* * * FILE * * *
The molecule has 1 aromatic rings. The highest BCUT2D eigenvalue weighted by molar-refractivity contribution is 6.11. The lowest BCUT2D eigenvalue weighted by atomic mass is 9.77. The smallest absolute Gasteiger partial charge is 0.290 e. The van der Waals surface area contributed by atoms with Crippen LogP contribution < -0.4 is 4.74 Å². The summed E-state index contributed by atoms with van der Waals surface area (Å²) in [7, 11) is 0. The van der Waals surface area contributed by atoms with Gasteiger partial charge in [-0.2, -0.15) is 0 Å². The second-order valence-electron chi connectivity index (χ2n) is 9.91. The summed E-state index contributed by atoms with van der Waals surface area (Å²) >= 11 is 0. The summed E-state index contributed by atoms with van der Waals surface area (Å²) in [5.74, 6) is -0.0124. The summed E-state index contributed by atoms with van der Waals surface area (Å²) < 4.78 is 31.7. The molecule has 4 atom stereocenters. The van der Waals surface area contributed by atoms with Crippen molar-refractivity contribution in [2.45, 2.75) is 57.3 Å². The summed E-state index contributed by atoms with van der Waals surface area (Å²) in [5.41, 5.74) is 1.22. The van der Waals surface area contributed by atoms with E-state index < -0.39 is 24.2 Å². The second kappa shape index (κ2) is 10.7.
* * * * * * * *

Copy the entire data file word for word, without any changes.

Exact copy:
The molecule has 1 aromatic rings. The highest BCUT2D eigenvalue weighted by molar-refractivity contribution is 6.11. The lowest BCUT2D eigenvalue weighted by atomic mass is 9.77. The smallest absolute Gasteiger partial charge is 0.290 e. The van der Waals surface area contributed by atoms with Crippen LogP contribution < -0.4 is 4.74 Å². The summed E-state index contributed by atoms with van der Waals surface area (Å²) in [7, 11) is 0. The van der Waals surface area contributed by atoms with Gasteiger partial charge in [-0.2, -0.15) is 0 Å². The second-order valence-electron chi connectivity index (χ2n) is 9.91. The summed E-state index contributed by atoms with van der Waals surface area (Å²) >= 11 is 0. The summed E-state index contributed by atoms with van der Waals surface area (Å²) in [5.74, 6) is -0.0124. The summed E-state index contributed by atoms with van der Waals surface area (Å²) < 4.78 is 31.7. The molecule has 4 atom stereocenters. The van der Waals surface area contributed by atoms with Crippen molar-refractivity contribution in [2.45, 2.75) is 57.3 Å². The summed E-state index contributed by atoms with van der Waals surface area (Å²) in [5.41, 5.74) is 1.22. The van der Waals surface area contributed by atoms with E-state index < -0.39 is 24.2 Å². The second kappa shape index (κ2) is 10.7.